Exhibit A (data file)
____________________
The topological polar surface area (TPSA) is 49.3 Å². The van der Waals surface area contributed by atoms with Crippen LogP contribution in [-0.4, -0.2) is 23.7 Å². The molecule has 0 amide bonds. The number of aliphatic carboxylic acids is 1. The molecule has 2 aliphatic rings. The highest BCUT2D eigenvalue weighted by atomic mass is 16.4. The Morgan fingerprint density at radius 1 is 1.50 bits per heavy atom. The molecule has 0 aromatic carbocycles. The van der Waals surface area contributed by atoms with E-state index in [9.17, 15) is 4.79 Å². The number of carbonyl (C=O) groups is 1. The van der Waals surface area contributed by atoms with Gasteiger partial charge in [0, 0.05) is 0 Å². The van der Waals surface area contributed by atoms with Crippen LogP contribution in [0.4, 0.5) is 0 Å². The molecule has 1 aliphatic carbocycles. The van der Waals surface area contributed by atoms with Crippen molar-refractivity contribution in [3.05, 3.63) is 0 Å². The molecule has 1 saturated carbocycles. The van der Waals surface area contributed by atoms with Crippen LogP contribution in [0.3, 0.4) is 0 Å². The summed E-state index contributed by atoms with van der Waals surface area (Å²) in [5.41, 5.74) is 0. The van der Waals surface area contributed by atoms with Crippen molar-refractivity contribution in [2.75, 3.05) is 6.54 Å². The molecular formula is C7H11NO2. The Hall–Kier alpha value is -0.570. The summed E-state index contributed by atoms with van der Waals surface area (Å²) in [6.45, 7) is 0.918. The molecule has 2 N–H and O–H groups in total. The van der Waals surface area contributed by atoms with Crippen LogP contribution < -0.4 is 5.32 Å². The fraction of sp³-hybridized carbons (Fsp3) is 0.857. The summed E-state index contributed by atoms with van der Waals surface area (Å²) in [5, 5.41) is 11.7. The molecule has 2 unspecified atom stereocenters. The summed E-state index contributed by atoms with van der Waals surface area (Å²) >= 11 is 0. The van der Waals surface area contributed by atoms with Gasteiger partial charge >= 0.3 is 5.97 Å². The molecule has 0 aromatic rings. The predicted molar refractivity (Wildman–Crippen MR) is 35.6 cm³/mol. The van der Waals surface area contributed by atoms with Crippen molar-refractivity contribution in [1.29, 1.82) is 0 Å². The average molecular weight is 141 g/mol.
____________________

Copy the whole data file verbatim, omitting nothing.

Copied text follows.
The topological polar surface area (TPSA) is 49.3 Å². The van der Waals surface area contributed by atoms with Crippen LogP contribution in [-0.4, -0.2) is 23.7 Å². The molecule has 0 amide bonds. The number of aliphatic carboxylic acids is 1. The molecule has 2 aliphatic rings. The highest BCUT2D eigenvalue weighted by atomic mass is 16.4. The Morgan fingerprint density at radius 1 is 1.50 bits per heavy atom. The molecule has 0 aromatic carbocycles. The van der Waals surface area contributed by atoms with E-state index in [9.17, 15) is 4.79 Å². The number of carbonyl (C=O) groups is 1. The van der Waals surface area contributed by atoms with Gasteiger partial charge in [0, 0.05) is 0 Å². The van der Waals surface area contributed by atoms with Crippen LogP contribution in [0.4, 0.5) is 0 Å². The molecule has 1 aliphatic carbocycles. The van der Waals surface area contributed by atoms with Crippen molar-refractivity contribution in [3.05, 3.63) is 0 Å². The molecule has 1 saturated carbocycles. The van der Waals surface area contributed by atoms with Crippen LogP contribution in [0.3, 0.4) is 0 Å². The summed E-state index contributed by atoms with van der Waals surface area (Å²) in [5.41, 5.74) is 0. The van der Waals surface area contributed by atoms with Crippen molar-refractivity contribution in [2.75, 3.05) is 6.54 Å². The molecular formula is C7H11NO2. The Hall–Kier alpha value is -0.570. The summed E-state index contributed by atoms with van der Waals surface area (Å²) in [6.45, 7) is 0.918. The molecule has 2 N–H and O–H groups in total. The van der Waals surface area contributed by atoms with Crippen LogP contribution < -0.4 is 5.32 Å². The fraction of sp³-hybridized carbons (Fsp3) is 0.857. The summed E-state index contributed by atoms with van der Waals surface area (Å²) in [5, 5.41) is 11.7. The molecule has 2 unspecified atom stereocenters. The summed E-state index contributed by atoms with van der Waals surface area (Å²) >= 11 is 0. The van der Waals surface area contributed by atoms with Gasteiger partial charge >= 0.3 is 5.97 Å². The molecule has 0 aromatic rings. The predicted molar refractivity (Wildman–Crippen MR) is 35.6 cm³/mol. The van der Waals surface area contributed by atoms with Crippen molar-refractivity contribution in [1.29, 1.82) is 0 Å². The average molecular weight is 141 g/mol.